Book Review: Scheherazade Goes West: Different Cultures, Different Harems

You know I love Fatema Mernissi’s work and her impressive fight for the Moroccan woman <3 This is one of her books/studies that I found in my quest to acquire all of her work.


Fatema Mernissi, the world-renowned Islamic feminist, has shed unprecedented light on the lives of women in the Middle East.

Now, in Scheherazade Goes West, Mernissi reveals her unique experiences as a liberated, independent Moroccan woman faced with the peculiarities and unexpected encroachments of Western culture. Her often surprising discoveries about the conditions of and attitudes toward women around the world — and the exquisitely embroidered amalgam of clear-eyed autobiography and dazzling meta-fiction by which she relates those assorted discoveries — add up to a deliciously wry, engagingly cosmopolitan, and deeply penetrating narrative.

My opinion

Oh my god what a fucking good book!

I was engrossed from the first page and the more I read, the more questions and feelings kept on creeping up on me. The subject is the harem, as she covered in Dreams of trespass, yet she chose here to study how the vision of Harems evolved through time and from the east to the west. An inspiring subject right?!!!

Lady Mernissi, yes that is how I am choosing to refer to her, started this book by taking a deep dive into the history of the word Harem and the stories of women in golden cages. She questioned this fascination that the world has with the harems and the definition of this word. Where it came from? How was it’s meaning and definition changed from it’s original purpose? How travels and interpretations impacted this word?…

The definition of harems through the western art in comparison to the true origins is quite an interesting read. This book narrates the timeline with various work of arts that showed how we went from a Harem where only elite women(even the enslaved women) in mathematics or poetry or archery… were allowed to a simplistic European vision of a Harem where women are portrayed nude and sexual slaves to men greed and envy and urges. What a disappointment 🙂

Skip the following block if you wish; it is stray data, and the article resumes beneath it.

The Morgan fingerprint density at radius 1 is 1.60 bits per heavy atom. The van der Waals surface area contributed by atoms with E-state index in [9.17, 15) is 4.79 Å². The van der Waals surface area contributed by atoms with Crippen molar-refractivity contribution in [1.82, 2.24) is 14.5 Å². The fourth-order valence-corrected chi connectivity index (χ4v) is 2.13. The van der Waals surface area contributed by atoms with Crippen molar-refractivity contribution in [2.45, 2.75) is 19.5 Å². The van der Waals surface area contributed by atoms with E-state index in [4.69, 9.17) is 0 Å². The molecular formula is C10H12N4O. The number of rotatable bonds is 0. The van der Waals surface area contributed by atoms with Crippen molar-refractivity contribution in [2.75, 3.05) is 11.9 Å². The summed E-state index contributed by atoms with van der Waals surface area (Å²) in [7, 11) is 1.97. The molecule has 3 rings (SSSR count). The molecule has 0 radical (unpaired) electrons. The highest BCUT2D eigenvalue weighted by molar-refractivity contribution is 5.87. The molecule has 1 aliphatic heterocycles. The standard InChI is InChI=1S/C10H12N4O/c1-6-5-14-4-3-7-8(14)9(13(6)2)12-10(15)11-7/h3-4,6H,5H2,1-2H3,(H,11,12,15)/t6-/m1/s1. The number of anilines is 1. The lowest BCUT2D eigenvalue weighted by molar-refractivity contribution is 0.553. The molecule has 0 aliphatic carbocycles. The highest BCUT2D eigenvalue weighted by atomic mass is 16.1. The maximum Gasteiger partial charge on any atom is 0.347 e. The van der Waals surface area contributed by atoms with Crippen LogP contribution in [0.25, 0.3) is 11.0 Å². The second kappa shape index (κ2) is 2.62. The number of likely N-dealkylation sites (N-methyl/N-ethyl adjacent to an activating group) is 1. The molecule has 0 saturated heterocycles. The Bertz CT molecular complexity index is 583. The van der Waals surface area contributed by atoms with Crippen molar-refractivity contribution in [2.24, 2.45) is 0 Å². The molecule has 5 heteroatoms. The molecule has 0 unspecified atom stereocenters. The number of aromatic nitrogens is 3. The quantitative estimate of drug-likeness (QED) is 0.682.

Image result for harem arab poetry

She focused on the story of Scheherazade and discussed how her representation changed from a culture narrating it to another. The power of storytelling changed Scheherazade from a mastermind strategist to a simple woman recalling stories from another era. As everyone seems to forget the real story of 1001 nights and Scheherazade. I love how Fatema Mernissi compared the westernized view of this story with the ballets, paintings, movies… that portray a weak woman retelling a story every night to save herself. While in the eastern world, she is celebrated as a savior of women unjustly killed by Shahryar’s ego and drunken power. She was able to use stories to control his mind and made him question his actions and showed him his mortality by narrating stories of deceived princes/kings/rulers/pirates…

Woman freedom of thoughts and freedom of live has always been a predominant subjects in her work from what I see. It’s interesting to see that the woman in her family lived many different lives yet all agreed on encouraging her to travel the world to see how women live and to discover this freedom of mind and thinking. The side story of this book is also her journey worldwide to discover the relationship that different cultures have with Harems, yet she kept talking to her male Moroccan friend/Colleague with a different mindset that the men she met in this path.

What I also love is the comparisons that Mernissi made of different Islamic cultures and their relation to the woman. She listed a number of famous female rulers and woman who made a strong impact on many islamic empires. That is why I bought her book « Forgotten Queens of Islam » 😀

Scheherazade goes west is a must read for men and women. Either they are Moroccan, Muslim, Christian… as it sparks the conversation around the complex relationship between Men and Women and this omnipresent need of men to rule over any women they meet in their path.